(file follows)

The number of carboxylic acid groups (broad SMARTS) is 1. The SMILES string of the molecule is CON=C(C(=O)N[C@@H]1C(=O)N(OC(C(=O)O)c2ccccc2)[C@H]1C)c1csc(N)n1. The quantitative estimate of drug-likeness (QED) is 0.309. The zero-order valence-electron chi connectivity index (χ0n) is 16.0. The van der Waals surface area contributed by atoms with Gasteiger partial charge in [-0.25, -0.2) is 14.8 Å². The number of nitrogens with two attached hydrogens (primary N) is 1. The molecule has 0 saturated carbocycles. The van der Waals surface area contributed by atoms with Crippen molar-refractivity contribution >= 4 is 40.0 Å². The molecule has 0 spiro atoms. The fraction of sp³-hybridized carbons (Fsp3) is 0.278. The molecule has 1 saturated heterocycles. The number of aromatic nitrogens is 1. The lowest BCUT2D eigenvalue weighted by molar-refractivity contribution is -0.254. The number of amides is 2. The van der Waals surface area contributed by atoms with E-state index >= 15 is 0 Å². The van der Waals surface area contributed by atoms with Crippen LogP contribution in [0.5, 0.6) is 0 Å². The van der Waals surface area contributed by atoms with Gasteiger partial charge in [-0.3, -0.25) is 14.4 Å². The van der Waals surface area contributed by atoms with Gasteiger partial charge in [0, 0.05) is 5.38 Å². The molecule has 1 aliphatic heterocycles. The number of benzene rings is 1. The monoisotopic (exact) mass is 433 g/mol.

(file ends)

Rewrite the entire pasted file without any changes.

The number of carboxylic acid groups (broad SMARTS) is 1. The SMILES string of the molecule is CON=C(C(=O)N[C@@H]1C(=O)N(OC(C(=O)O)c2ccccc2)[C@H]1C)c1csc(N)n1. The quantitative estimate of drug-likeness (QED) is 0.309. The zero-order valence-electron chi connectivity index (χ0n) is 16.0. The van der Waals surface area contributed by atoms with Gasteiger partial charge in [-0.25, -0.2) is 14.8 Å². The number of nitrogens with two attached hydrogens (primary N) is 1. The molecule has 0 saturated carbocycles. The van der Waals surface area contributed by atoms with Crippen molar-refractivity contribution >= 4 is 40.0 Å². The molecule has 0 spiro atoms. The fraction of sp³-hybridized carbons (Fsp3) is 0.278. The molecule has 1 saturated heterocycles. The number of aromatic nitrogens is 1. The lowest BCUT2D eigenvalue weighted by molar-refractivity contribution is -0.254. The number of amides is 2. The van der Waals surface area contributed by atoms with E-state index >= 15 is 0 Å². The van der Waals surface area contributed by atoms with Crippen LogP contribution in [0.5, 0.6) is 0 Å². The van der Waals surface area contributed by atoms with Gasteiger partial charge in [-0.3, -0.25) is 14.4 Å². The van der Waals surface area contributed by atoms with Gasteiger partial charge in [0, 0.05) is 5.38 Å². The molecule has 1 aliphatic heterocycles. The number of benzene rings is 1. The monoisotopic (exact) mass is 433 g/mol.